1. I pick my cooking method.

2. I pick my vegetables.

3. I pick my flavorings.

4. I start chopping.

I say improvisation, because that’s a word I’m comfortable with after years of developing vegetable recipes. But don’t be scared by that expression, because I’m not asking you to improvise in this book (unless you want to!). What I’m really offering you is a strategy, and a wealth of recipes organized around eight simple techniques: quick—roasting, quick—braising, hands—on sautéing, walk—away sautéing, two—stepping, no cooking, stir—frying, and grilling. (As a bonus, I’ve included a ninth slower—but—worth—it chapter, Baking Gratins, for weekend vegetable cooking, because making these yummy casseroles is so satisfying.) With these techniques, you, too, can start thinking about what to cook based on what you want to turn on, how involved you want to be in the cooking, how much time you have, what flavors you’re craving, and what results you’re looking for. Now you’ve got options, no matter what you’ve got in the vegetable bin.

Yet I also want you to know that I’m not asking you to think too hard about these techniques. People have different cooking—and learning—styles. I find most people like to just dive right in and try a few recipes before necessarily putting a name to what they’re doing. That’s why there are recipes in each chapter that you could turn to right this minute and start making. (Though I would be really happy if you’d take a quick glance at the tips in the chapter introductions first!) But each chapter has a foundation recipe, so if you decide on a certain technique or a certain vegetable and don’t have all the flavorings that a specific recipe calls for, you can take a few liberties and create your own vegetable side dish. And in the process, you’ll learn a few of the fundamentals of that technique. You’ll find it gets to be sort of a game—one you’ll be really good at.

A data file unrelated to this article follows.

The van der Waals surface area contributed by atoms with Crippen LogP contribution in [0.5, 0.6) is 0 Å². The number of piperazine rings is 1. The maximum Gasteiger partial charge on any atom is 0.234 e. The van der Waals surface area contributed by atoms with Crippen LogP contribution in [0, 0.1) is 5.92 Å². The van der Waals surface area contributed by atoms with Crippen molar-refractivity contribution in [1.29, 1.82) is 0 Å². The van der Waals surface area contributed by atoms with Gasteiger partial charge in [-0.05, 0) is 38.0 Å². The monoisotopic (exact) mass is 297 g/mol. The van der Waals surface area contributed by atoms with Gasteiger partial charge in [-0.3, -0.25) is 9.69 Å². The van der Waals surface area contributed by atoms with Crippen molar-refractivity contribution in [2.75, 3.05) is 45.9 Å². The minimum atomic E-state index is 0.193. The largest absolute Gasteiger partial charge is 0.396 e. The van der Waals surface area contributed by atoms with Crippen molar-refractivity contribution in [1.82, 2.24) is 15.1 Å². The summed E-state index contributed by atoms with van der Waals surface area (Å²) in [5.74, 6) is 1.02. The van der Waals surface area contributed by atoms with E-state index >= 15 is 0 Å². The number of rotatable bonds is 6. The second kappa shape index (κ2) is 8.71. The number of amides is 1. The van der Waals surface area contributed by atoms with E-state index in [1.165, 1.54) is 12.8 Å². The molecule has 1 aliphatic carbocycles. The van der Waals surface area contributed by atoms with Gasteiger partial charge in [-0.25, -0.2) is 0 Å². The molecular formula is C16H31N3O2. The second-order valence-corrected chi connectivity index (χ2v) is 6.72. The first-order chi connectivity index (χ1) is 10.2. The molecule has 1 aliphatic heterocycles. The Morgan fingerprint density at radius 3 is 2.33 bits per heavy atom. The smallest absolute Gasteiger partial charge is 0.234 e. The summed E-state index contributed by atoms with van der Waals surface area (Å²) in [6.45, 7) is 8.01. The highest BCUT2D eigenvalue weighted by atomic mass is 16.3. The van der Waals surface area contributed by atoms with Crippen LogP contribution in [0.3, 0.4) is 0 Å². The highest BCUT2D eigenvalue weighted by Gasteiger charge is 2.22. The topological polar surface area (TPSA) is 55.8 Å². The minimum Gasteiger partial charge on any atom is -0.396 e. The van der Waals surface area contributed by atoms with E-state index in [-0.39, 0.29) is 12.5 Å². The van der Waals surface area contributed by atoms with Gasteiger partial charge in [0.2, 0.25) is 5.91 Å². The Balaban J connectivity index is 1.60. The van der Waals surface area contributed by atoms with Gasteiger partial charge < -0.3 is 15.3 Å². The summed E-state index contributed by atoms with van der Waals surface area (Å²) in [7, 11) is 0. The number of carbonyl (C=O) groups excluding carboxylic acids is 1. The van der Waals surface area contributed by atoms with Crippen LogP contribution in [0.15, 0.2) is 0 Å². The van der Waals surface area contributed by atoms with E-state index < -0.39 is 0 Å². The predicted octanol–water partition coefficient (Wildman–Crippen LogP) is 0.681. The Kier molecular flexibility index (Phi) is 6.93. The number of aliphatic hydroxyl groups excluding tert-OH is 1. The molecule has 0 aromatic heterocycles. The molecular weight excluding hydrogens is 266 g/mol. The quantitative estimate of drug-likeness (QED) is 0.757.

I just have to warn you about one other funny thing that may happen to you after you’ve cooked out of this book for a bit. While all of the recipes are designed to be side dishes, you might find yourself eating them as main dishes (especially some of the heartier recipes, like the quick—braises, the walk—away sautés, and, of course, the gratins). Or you might do as we do in our house and make dinner out of two or more of them, along with some good bread. So be open—minded; sometimes a side dish is a main dish in disguise.

A note to vegetarians (and the rest of you!):

While my meals tend to be vegetable—centric, I am not a vegetarian, and I did not set out to write a vegetarian book. But, as it happens, I wound up with a book that is 75 percent vegetarian recipes. Most of the other recipes can be transformed into vegetarian dishes by replacing the chicken broth with a high—quality vegetable broth diluted with some water. As much as I love pork fat, I only used pancetta, ham, or salami in about a dozen recipes. I think that’s because the techniques I use and the other ingredients I include to build flavor make a meaty boost unnecessary. Aromatic vegetables such as onions and garlic, mushrooms and peppers, even the cabbage crowd, contribute a huge depth of flavor when they’re allowed to brown and caramelize, helping us to make exciting vegetable dishes, which are often more enticing than the meat on the plate!